Should links open in a new window?

window fitter

This is a web usability question that concerns you, the people who read my blog, and also those who author their own blogs / websites.

Cat, at Creative Latitude, and I have been wondering (as was Darren at Problogger some time back) about how we present our external hyperlinks to you. When you leave our sites by clicking a link we’ve endorsed, should the new site open in a new window / tab, or would you prefer to stay inside the browser window you’re currently using?

I wasn’t aware that it could be such a bone of contention for some people, until I went back to read the comments left on Problogger. It seems that some people actually get angry when a website takes control of their browser by opening a new tab, and of course that’s not what I want here. Cat fought on the side of the ‘same window’ ‘new window’ campaign a couple of years back, although in the end gave up.

When I add a link to a blog post, there are two or three extra tags I add:

  1. title=”link title here” (this helps with search engine optimisation)
  2. target=”new” (this opens the link in a new browser tab or window)
  3. rel=”nofollow” (this prevents search engines from following links to possibly bad neighbourhoods)

I rarely add the third tag (nofollow), except when I’m not sure I should be endorsing the referenced site. Google, for instance, place certain sites in ‘bad neighbourhoods’, and it’s possible that by linking to those sites, without adding the ‘nofollow’ tag, that Google won’t trust your content.

From an accessibility standpoint, using the target=”new” tag breaks the ‘back’ button. Webnauts.net tell us to avoid forcing links to open in a new window, as this can be disorientating for those who don’t know what happened.

Of course people can also manually choose to open links in a new window or tab, but this is one extra step that I previously thought it would be better to remove. This is where you come in.

What do you think?

I’m interested to know how you prefer links to open.

New window? Same window? Why do you prefer one over the other?

Article image courtesy of The Family Handyman

——

Update: 30 January 2008
With over 70 comments left inside 24 hours, this is clearly a topic you feel strongly about, on both sides of the debate.

I’ve arrived at the conclusion that I’ll no longer add the target=”new” tag to my site links. Indeed I’ve back-tracked and completely removed them from my new blog, Logo Design Love (opens in the same window). Thank you very much to everyone who has taken the time to leave your thoughts. I’ve learned a thing or two in the process.

——

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108 Comments

  1. Hi David

    I used to code my links to open in a new window, but stopped a while back. The main reason I stopped is because I read so many rants about sites controlling your browser. I don’t personally have a huge problem with it when it is only links (window resizing etc is a different matter),but I felt that so many people did, I should go with the masses, right or wrong. The other reason is that I believe that the vast majority of readers of sites like mine (and yours) control their browser the way they want it. For example, I have a habit of always using a key combo while clicking links, so all new links open in new tabs in Safari or Firefox (whatever the site has coded the default to be), leaving the original window open for me to go back to later if necessary.

    Having used an iPhone for while now, these seemingly small usability issues when using a desktop browser can really flair up when using a mobile browser.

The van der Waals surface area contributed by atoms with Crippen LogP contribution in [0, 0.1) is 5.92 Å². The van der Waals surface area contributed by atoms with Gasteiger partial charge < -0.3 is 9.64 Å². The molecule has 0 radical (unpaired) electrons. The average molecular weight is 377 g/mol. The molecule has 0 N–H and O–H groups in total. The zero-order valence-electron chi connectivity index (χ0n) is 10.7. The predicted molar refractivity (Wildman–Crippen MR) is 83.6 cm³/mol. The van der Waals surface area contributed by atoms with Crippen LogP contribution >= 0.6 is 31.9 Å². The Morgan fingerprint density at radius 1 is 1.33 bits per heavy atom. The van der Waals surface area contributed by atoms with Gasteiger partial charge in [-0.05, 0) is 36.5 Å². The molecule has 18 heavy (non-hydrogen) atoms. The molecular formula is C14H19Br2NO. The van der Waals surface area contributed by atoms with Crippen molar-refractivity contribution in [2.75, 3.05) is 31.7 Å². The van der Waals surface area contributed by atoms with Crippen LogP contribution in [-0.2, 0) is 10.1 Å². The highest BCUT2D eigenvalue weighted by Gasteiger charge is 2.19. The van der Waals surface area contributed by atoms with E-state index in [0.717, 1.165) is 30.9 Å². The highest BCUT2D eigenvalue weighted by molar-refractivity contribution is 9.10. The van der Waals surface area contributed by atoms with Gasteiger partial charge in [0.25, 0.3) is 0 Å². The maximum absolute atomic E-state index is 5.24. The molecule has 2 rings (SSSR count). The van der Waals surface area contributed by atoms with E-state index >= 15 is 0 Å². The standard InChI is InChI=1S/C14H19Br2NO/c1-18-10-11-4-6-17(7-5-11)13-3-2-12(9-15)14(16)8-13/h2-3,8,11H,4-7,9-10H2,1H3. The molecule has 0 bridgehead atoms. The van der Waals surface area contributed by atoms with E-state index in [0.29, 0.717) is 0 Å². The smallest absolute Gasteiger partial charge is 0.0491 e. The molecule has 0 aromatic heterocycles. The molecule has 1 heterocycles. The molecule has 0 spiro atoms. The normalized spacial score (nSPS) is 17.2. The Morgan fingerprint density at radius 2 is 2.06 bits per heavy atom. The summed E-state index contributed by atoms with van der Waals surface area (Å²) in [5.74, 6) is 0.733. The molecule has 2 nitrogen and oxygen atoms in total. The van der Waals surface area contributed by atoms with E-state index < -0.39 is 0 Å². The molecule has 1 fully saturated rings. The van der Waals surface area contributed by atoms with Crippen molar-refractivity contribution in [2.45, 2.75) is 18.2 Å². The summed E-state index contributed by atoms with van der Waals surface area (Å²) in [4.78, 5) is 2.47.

2. Same window.

    I use Firefox, so if I want to open it in a new tab, I will, otherwise, I would prefer that the links open in the same window. I don’t like it when a website makes that decision for me – that’s annoying.

  3. MakaniMike

    Personally, I can’t stand it, when external links open in the same window.
    However, using Firefox I can easily override the opening-in-the-same-window and give myself control over it by using the scroll-wheel or alternatively clicking while holding ctrl.

    so I suppose (as long as people know this shortcut) you’ll make most people happy by keeping the link in the same browser window and letting them decide…

    why?
    well, usually I am reading something and a link will pop up in the middle of the text. I want to click on it immediately and switch back and forth between the article/blogpost/whatever I am reading and the website I am reading about. Considering that there might be several external links in an article it’s the only thing that makes sense. At least it’s the only feasible way that fits into my personal work-flow.

  4. I have strong opinion on this. I prefer links to open in a new tap. Not window, but tap. Sometimes I see a link from a article that I would like to visit but have not finished reading/looking at the page I am currently on, so I don’t want to lose that one. But mostly I just take charge my self, by right-clicking on the link and telling my browser to open it in a tap. Just the way I browse :)

    Begga

  5. When I built my first website, back in days of yore, I was advised that it was very important to make sure links opened in a new window, so that people didn’t lose your site and forget all about it when they followed links. So when I started blogging I did this automatically, as I assumed it was normal practice.

    Then I read the discussion on Problogger and saw how strongly many people felt about this, and switched to opening links in the same window. I agree with MakaniMike that web-literate users always have the option of opening links in a new window.

    Since making the switch I’ve noticed that most of my favourite blogs tend to us the ‘same window’ approach, so it’s come to seem normal. When I find a blog with ‘new window’ links, it seems a little old-fashioned – part of the Web 1.0 idea of keeping people on your site as long as possible. Whereas Web 2.0 is more about spreading the traffic around and trusting people will come back to your site (and send others) if you provide enough value.